Overall, I found Superior Synergy: Fantasy PFRPG Edition to be an expansive book of great options for your characters. Having said that, there are some concerns that I’d want to thoroughly weigh before I used it in my game. For one thing, the synergies that require an extra roll can slow down game-play, though I do appreciate that these are the synergies that aren’t guaranteed to be an extra boost for characters. By contrast, the always-active synergies are faster, but mean that PCs will automatically receive a power bump…though even that’s controllable if you decide to make some of these into feats, or just disallow certain synergies altogether.

It’s that modularity that, I think, really puts this book over the top. There are so many options here, which can be easily added, tweaked, or disallowed, that there’s really no way you can’t find a happy medium in terms of figuring out what parts of this book to allow and what not to. Taking that into account, there are still a few minor problems (a synergy for a paladin’s smite evil and a barbarian’s rage…alignment compatibility issues there), and the occasional spelling and grammar error, but nothing that’s a deal-breaker. I say, start using Superior Synergy, and make your characters more than just the sum of their parts.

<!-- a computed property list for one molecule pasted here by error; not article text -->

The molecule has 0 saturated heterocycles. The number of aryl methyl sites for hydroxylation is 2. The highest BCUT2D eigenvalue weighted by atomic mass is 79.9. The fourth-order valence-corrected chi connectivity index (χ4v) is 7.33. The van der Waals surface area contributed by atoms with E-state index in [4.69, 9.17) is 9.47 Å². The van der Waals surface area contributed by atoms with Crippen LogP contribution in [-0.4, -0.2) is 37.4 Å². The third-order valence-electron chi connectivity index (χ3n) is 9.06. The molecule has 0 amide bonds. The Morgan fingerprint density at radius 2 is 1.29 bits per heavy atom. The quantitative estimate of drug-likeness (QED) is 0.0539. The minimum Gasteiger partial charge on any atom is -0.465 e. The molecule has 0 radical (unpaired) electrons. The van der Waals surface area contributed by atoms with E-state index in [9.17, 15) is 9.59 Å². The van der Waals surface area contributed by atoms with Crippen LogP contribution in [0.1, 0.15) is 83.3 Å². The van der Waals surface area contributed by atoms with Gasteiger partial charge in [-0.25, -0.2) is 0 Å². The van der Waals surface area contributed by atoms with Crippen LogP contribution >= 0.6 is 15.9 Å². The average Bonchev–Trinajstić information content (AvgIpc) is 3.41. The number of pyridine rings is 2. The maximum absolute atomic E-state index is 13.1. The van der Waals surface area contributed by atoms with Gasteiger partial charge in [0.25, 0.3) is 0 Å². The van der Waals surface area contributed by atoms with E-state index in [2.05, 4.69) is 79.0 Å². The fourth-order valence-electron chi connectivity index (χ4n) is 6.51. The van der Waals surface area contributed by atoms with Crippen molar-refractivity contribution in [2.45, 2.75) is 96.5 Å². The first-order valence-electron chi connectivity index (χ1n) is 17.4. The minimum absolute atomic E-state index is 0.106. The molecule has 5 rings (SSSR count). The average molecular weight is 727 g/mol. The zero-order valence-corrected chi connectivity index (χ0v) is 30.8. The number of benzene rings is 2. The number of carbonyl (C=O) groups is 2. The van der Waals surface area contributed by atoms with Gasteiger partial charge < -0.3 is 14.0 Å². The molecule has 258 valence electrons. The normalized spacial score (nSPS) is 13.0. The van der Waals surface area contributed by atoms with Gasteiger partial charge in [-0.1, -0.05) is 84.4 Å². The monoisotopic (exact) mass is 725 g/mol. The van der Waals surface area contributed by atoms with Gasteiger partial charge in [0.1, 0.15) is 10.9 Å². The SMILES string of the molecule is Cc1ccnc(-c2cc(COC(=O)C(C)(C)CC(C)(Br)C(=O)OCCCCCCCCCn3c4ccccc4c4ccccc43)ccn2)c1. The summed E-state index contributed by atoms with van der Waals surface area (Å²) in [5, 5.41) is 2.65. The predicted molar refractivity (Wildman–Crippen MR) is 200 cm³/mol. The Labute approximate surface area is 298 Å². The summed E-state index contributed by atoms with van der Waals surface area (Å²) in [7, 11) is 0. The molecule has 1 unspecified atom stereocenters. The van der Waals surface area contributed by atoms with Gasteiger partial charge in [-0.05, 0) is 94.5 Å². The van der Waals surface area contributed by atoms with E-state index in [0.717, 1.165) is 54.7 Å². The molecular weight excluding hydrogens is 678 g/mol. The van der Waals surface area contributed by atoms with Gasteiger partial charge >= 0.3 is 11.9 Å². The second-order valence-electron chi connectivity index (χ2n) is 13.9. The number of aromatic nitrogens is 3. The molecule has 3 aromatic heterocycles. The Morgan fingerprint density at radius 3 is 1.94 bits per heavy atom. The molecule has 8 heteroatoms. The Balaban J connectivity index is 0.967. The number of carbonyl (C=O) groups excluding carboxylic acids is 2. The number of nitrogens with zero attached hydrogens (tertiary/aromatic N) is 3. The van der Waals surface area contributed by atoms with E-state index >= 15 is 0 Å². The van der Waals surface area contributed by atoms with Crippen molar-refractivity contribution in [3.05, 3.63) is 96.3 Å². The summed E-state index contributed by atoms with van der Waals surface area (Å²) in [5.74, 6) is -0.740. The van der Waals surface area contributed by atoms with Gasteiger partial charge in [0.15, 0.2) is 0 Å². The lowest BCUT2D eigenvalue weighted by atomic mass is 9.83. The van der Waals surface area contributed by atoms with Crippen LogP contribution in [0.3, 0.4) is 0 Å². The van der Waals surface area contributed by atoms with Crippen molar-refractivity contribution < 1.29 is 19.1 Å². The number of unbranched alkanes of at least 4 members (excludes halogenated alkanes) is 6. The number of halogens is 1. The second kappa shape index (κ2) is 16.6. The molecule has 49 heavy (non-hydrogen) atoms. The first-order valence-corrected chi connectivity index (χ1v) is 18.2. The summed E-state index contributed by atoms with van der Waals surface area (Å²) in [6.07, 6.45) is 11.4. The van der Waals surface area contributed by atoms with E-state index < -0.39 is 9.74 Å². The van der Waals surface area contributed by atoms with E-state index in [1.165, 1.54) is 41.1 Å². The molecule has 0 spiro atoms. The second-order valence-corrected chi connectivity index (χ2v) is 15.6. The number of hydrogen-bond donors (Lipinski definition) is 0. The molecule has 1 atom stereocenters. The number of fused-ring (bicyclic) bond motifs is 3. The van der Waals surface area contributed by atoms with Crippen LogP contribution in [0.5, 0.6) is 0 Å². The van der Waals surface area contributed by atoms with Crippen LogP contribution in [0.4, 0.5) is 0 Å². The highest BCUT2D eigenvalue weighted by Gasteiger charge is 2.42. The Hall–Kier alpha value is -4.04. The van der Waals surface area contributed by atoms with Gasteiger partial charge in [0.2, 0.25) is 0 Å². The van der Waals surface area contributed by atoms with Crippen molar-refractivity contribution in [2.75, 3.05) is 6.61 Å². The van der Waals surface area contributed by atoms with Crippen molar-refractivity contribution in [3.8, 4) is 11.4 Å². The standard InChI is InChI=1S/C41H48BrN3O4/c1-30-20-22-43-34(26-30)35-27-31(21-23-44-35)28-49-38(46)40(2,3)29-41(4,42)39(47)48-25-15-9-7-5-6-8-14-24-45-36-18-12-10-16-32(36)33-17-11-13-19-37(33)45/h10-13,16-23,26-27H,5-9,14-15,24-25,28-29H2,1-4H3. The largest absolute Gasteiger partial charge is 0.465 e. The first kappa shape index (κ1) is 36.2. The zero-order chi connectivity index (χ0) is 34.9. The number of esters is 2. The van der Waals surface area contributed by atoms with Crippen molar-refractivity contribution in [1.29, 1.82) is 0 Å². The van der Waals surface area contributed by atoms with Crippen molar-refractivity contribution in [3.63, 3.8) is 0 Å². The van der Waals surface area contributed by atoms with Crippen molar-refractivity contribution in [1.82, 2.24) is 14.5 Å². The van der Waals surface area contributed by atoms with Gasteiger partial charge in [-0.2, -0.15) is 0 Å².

Adventure Path Charter Subscriber; Pathfinder Starfinder Adventure Path Subscriber

Aaand the review is up!

To address the rage/smite contradiction, note that this is a matter of forward compatibility with future Misfit Studios products. Without going into greater detail, some character options in future products will make the Synergy Effect possible. I threw it in here to keep it in context, as putting a single Synergy Effect in a later book that has no other synergy info in it would seem too out of place.

This is something I would shell out for having in print. Any chance of that or at least a POD option?